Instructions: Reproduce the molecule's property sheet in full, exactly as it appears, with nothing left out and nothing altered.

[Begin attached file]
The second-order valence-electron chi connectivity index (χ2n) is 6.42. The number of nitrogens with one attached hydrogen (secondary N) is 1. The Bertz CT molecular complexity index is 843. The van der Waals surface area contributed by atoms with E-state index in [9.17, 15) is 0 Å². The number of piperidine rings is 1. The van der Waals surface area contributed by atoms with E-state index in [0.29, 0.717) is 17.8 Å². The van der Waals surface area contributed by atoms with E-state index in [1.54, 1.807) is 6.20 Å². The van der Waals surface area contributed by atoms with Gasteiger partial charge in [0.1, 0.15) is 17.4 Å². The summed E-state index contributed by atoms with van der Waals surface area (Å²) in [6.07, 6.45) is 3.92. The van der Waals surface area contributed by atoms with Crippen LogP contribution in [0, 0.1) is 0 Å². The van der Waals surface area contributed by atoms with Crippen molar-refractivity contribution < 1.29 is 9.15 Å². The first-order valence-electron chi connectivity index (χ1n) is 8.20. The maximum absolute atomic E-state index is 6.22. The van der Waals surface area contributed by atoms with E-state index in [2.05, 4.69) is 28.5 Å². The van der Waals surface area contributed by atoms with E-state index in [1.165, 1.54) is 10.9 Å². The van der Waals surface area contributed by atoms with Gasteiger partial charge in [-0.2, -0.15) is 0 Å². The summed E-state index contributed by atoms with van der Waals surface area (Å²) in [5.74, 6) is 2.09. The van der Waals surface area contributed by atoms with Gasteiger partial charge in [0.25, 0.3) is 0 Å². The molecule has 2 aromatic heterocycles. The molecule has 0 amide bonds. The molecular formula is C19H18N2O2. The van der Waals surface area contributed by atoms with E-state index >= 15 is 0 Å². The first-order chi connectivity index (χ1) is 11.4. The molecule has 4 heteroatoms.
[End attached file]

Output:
The second-order valence-electron chi connectivity index (χ2n) is 6.42. The number of nitrogens with one attached hydrogen (secondary N) is 1. The Bertz CT molecular complexity index is 843. The van der Waals surface area contributed by atoms with E-state index in [9.17, 15) is 0 Å². The number of piperidine rings is 1. The van der Waals surface area contributed by atoms with E-state index in [0.29, 0.717) is 17.8 Å². The van der Waals surface area contributed by atoms with E-state index in [1.54, 1.807) is 6.20 Å². The van der Waals surface area contributed by atoms with Gasteiger partial charge in [0.1, 0.15) is 17.4 Å². The summed E-state index contributed by atoms with van der Waals surface area (Å²) in [6.07, 6.45) is 3.92. The van der Waals surface area contributed by atoms with Crippen LogP contribution in [0, 0.1) is 0 Å². The van der Waals surface area contributed by atoms with Crippen molar-refractivity contribution < 1.29 is 9.15 Å². The first-order valence-electron chi connectivity index (χ1n) is 8.20. The maximum absolute atomic E-state index is 6.22. The van der Waals surface area contributed by atoms with E-state index in [2.05, 4.69) is 28.5 Å². The van der Waals surface area contributed by atoms with E-state index in [1.165, 1.54) is 10.9 Å². The van der Waals surface area contributed by atoms with Gasteiger partial charge in [-0.2, -0.15) is 0 Å². The summed E-state index contributed by atoms with van der Waals surface area (Å²) in [5.74, 6) is 2.09. The van der Waals surface area contributed by atoms with Gasteiger partial charge in [0.25, 0.3) is 0 Å². The molecule has 2 aromatic heterocycles. The molecule has 0 amide bonds. The molecular formula is C19H18N2O2. The van der Waals surface area contributed by atoms with E-state index >= 15 is 0 Å². The first-order chi connectivity index (χ1) is 11.4. The molecule has 4 heteroatoms.